The ethics of scale
One of the tenets of automation is that while you can produce stuff faster, your mistakes will happen at the same speed. You might replace manually updating 100 files with a process that updates them all in the blink of an eye… but what if it updates more files than you intended. In developer terms, it’s a
DELETE FROM with a missing
WHERE clause. Errors happen at the speed of automation. But what about scale? Why does this become an ethical issue?
Let’s imagine you are a business-to-business company selling some tech product. You have 200 customers. You intend to notify a subset of about a quarter of these customers that they need to make a change to remain compatible with a new version of your system. By mistake, you inform all 200. You did a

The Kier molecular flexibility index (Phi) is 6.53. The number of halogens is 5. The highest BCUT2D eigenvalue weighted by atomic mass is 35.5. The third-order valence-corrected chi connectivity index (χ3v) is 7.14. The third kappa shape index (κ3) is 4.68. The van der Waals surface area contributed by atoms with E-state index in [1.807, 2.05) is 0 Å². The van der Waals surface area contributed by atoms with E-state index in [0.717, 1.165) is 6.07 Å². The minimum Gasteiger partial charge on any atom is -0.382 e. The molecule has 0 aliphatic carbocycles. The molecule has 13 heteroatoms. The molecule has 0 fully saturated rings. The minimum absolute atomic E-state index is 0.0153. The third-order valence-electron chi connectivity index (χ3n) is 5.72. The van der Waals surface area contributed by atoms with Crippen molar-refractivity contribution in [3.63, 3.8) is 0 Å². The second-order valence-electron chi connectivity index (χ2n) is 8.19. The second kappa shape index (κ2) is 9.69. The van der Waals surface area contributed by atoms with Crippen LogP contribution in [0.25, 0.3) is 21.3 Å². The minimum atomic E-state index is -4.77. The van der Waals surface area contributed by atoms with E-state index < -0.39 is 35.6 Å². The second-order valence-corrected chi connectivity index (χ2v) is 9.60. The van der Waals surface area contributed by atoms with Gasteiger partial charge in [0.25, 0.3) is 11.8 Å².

SEND without a
We could calculate the human cost of this in terms of hours lost.
200 customers were contacted, but only 50 should have been. That’s 150 customers multiplied by the loss of time – let’s say an hour each. 150 hours burned. Bad, not terrible.
Now imagine this at scale. You’re a massive company. You could be contacting a million customers by mistake. That’s a million hours burned. That’s now a crime against humanity. This is where scale requires some additional controls or checks before you start burning through millions of hours of people’s time.